Making use of agricultural waste is likely to play an increasing role in the production of fuels, says Teresa Domenech Aparisi, researcher and lecturer in industrial ecology and the circular economy for UCL’s Institute for Sustainable Resources. “We have to increase biofuels without increasing water consumption,” she says. “The future should look especially at agricultural and industrial waste.” This cactus-based method of fuel production is a very good example, she says, because any type of agricultural product often generates a huge amount of waste after harvest.
When it comes to nopal cacti, they are very useful to produce fuels, because they are a high source of sugars, which is really important to produce biofuel – Juan Francisco Perez
One of the appeals of this process is that it gets around a major pitfall in the conventional production of biofuels. Crops such as corn, sugar cane, soybean and palm oil, which make up 97% of biofuels worldwide, are often grown in large monocultures. This takes up land that could otherwise be used to produce food, destroys habitats and leads to less balanced ecosystems. It also leads to intense pressure on water resources, and has been linked to drought.
The appeal of Ake’s cactus system is that it makes use of waste from another industry, rather than growing a crop specifically for fuel. “You have the product but also the by-product, which can be a source of energy,” Domenech Aparisi says.
The shift towards cactus biofuel is part of an effort to move away from the idea of “waste” as something useless that you must dispose of. “Currently we have a very linear system, so you extract products from nature, you transform them and in a very short period of time, sometimes a bit longer, they end up in waste,” says Domenech Aparisi. “In a circular economy you try to maintain the resources, materials and products in the system for as long as possible, and then you have waste to regenerate those resources and recover them for the system.”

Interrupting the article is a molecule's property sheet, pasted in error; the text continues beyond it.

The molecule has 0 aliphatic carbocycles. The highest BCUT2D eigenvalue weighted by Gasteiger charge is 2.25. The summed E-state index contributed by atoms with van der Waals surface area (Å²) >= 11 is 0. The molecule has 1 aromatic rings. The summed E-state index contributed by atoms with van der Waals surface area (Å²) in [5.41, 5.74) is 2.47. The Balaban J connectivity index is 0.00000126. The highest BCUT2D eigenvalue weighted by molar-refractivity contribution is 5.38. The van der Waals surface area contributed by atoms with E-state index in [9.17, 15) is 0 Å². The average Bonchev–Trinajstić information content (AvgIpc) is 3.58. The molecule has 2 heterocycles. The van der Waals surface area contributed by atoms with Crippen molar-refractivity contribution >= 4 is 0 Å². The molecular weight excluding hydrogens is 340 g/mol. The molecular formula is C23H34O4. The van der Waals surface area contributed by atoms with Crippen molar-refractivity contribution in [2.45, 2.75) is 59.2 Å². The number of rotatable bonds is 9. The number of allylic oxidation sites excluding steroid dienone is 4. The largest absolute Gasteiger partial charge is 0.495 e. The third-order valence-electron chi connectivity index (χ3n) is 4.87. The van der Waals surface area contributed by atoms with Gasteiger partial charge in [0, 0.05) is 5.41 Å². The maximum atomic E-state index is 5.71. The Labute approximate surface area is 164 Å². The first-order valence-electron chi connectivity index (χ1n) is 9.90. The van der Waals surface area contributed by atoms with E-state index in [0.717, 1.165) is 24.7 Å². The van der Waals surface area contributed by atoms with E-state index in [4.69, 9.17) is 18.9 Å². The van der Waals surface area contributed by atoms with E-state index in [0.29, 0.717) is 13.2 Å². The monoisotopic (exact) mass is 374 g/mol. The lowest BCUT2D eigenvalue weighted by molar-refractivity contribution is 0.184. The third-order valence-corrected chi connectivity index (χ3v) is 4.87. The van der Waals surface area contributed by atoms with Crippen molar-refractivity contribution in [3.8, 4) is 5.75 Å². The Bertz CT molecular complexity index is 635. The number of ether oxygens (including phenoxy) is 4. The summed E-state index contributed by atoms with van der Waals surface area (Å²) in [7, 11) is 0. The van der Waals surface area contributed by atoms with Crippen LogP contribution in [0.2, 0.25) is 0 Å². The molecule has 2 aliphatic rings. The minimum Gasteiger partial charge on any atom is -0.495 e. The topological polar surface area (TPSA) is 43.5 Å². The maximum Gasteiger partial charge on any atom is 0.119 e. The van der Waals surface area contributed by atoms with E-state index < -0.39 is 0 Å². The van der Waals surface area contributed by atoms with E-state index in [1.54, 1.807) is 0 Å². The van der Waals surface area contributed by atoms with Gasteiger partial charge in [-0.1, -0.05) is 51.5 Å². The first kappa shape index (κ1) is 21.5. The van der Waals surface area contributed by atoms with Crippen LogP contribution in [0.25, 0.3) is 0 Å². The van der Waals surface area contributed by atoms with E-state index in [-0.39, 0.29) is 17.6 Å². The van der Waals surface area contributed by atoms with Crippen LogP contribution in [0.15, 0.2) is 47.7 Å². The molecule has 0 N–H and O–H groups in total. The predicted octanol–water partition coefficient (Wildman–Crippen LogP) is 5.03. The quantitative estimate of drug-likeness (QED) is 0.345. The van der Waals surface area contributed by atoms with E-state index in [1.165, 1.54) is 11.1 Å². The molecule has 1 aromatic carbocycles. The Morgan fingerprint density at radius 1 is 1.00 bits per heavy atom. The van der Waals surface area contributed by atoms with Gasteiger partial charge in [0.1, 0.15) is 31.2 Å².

Another good example of how biofuels could work in a circular economy is coffee. Nearly 500,000 tonnes of coffee grounds are thrown away every year in the UK. In Scotland, two entrepreneurs are using the remaining coffee grounds to extract oil as a sustainable alternative to palm oil. Elsewhere in the UK, the clean technology company Bio-bean is collecting coffee waste and turning it into fuel.
Since 2017, researchers at the University of Coventry have been studying how different innovative approaches to coffee could help us move towards sustainable societies. In one project, they found that from a circular economy perspective, roasted coffee grounds can be reused as the basis of some composts and are a good basis to grow mushrooms on. However, their findings also showed that there is still little waste management across the industry.
If biofuel industries are to become truly circular, there are still some significant obstacles. “One of the problems is the infrastructure to collect and then actually extract energy from biomass,” says Domenech Aparisi. This includes both at an individual and industrial-waste level. “Scaling this up doesn’t happen because in many places people aren’t considerate about waste. So how do you actually define the structure and the governance around this to make it happen?”